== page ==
IBS often accompanies chronic acid reflux, also known as gastroesophageal reflux disease (GERD). This may be related to poor muscle function of the intestinal tract.

GERD occurs when stomach acids back into the esophagus due to a poor-functioning lower esophageal sphincter (LES). The LES is a band of muscle that acts as a valve between the esophagus and the stomach.

IBS occurs when the bowel muscles push food through the intestinal tract abnormally. If waste material moves too fast, it can cause diarrhea; if it moves too slowly, it can cause constipation.

Some experts suspect there may be an incoordination of the muscles that line the esophagus, stomach, and intestines, contributing to symptoms of both IBS and acid reflux.

Another observation is that people with both IBS and GERD report more sleep difficulties and more episodes of abdominal pain than people who have IBS or GERD alone.

However, IBS is a complicated condition and less well-understood than GERD. Experts believe a variety of individual, intestinal, and environmental factors contribute to IBS, making the relationship between GERD and IBS even more complicated.

Perhaps not surprisingly, acid reflux and IBS are often triggered by the same kinds of foods and beverages. This includes:

  • alcohol
  • caffeine
  • carbonation
  • chocolate
  • citrus fruits
  • fatty and fried foods
  • garlic and onions
  • spicy foods
  • tomato-based foods, such as pizza and spaghetti sauces
  • certain sugars like high fructose corn syrup and lactose
  • certain sugar alcohols like sorbitol and xylitol

If trigger foods include dairy products such as milk, cheese, or ice cream, the problem may be lactose intolerance, not IBS.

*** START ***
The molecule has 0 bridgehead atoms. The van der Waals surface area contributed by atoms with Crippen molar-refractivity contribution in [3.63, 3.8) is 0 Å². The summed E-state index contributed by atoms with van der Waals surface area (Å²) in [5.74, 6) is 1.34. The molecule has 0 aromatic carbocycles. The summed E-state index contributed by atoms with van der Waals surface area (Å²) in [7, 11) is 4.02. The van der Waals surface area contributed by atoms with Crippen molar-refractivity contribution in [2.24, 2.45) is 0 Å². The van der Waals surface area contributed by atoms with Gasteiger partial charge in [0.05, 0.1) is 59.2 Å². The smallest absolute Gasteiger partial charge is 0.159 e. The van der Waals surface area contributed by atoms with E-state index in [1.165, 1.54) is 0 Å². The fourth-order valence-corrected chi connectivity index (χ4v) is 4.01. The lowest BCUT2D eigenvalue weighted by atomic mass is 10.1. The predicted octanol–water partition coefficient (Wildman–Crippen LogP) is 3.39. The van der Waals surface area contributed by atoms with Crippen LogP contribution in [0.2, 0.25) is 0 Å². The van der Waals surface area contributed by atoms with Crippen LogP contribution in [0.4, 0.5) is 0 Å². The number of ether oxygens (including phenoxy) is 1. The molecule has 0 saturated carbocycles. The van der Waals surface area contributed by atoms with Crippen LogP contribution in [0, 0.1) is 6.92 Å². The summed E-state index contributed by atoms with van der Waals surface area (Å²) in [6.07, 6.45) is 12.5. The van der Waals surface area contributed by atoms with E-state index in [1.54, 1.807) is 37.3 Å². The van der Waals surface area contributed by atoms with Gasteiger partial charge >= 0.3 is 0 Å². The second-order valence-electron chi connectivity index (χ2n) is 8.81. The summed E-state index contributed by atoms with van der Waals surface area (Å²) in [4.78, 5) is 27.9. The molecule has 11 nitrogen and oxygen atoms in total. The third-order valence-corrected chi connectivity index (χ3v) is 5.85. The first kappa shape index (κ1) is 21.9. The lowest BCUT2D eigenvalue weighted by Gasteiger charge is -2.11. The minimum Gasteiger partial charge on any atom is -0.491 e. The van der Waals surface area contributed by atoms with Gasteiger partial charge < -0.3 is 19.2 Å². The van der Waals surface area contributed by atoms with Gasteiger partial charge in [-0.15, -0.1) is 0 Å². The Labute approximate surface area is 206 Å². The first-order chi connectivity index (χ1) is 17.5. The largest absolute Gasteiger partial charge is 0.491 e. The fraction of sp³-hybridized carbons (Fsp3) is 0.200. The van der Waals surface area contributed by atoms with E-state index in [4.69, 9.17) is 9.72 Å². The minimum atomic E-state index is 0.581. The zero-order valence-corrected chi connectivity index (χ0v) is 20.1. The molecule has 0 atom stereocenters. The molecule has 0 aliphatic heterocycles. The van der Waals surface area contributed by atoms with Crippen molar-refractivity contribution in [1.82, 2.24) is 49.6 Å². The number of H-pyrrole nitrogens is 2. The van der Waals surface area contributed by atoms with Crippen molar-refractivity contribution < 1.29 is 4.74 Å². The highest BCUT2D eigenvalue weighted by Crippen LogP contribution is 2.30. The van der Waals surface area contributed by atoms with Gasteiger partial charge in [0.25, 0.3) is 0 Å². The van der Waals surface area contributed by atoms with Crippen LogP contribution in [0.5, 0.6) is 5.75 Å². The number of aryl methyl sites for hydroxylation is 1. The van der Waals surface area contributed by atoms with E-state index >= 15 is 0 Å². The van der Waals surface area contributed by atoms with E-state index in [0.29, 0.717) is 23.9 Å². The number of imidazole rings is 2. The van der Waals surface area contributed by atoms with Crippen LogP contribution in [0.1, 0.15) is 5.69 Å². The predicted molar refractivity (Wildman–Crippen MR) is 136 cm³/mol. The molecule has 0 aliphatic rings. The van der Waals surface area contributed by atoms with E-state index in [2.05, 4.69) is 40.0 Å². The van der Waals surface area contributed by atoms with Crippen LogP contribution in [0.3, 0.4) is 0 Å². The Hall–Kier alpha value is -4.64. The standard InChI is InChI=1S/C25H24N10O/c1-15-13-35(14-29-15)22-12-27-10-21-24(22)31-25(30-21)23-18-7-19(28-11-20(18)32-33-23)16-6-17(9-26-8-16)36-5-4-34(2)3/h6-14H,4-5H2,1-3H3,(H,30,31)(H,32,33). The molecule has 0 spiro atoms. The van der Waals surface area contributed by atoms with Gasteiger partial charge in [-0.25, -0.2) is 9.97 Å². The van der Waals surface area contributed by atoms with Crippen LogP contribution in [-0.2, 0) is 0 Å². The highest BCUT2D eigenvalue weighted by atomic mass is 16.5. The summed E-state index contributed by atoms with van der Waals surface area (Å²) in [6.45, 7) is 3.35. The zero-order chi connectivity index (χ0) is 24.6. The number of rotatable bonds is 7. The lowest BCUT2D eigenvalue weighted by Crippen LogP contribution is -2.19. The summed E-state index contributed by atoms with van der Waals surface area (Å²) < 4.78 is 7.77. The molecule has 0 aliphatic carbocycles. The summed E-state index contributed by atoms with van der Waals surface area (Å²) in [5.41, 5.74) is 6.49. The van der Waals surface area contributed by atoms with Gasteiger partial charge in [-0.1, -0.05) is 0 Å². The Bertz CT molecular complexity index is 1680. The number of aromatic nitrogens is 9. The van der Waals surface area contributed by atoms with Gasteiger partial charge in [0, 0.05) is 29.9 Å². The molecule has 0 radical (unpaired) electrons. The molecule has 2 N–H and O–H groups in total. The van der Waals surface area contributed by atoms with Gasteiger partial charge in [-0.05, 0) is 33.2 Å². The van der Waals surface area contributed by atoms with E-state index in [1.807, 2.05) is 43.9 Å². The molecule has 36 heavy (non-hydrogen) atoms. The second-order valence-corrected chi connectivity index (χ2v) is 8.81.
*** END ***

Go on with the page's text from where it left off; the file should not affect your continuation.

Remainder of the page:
People who have cramping or bloating after only eating dairy products should stop eating these foods for two weeks to see if symptoms subside.

If symptoms subside after avoiding dairy, consult with a healthcare professional about the possibility of lactose intolerance.

If non-lactose foods aggravate your symptoms in addition to dairy, you are more likely to have IBS.

While medications may provide relief in many cases, the preferred treatment for most people experiencing both acid reflux and IBS is lifestyle and dietary modification.

In addition to avoiding certain foods, people with GERD or IBS may find relief by maintaining a moderate weight, quitting smoking, and learning stress-reduction techniques such as deep breathing, exercise, or yoga.

Certain medications may also help:

  • Antacids may be enough to relieve symptoms for people with occasional mild acid reflux.
  • Anti-gas medications like simethicone (Gas-X) can work for occasional gas, bloating, and indigestion.
  • Proton pump inhibitors, such as omeprazole, are often prescribed for chronic acid reflux.

If you have symptoms of GERD, IBS, or other intestinal distress, make an appointment with a healthcare professional for a thorough exam.

Depending on your symptoms, you will likely need evaluation and testing to determine your diagnosis and which treatment options are best for you.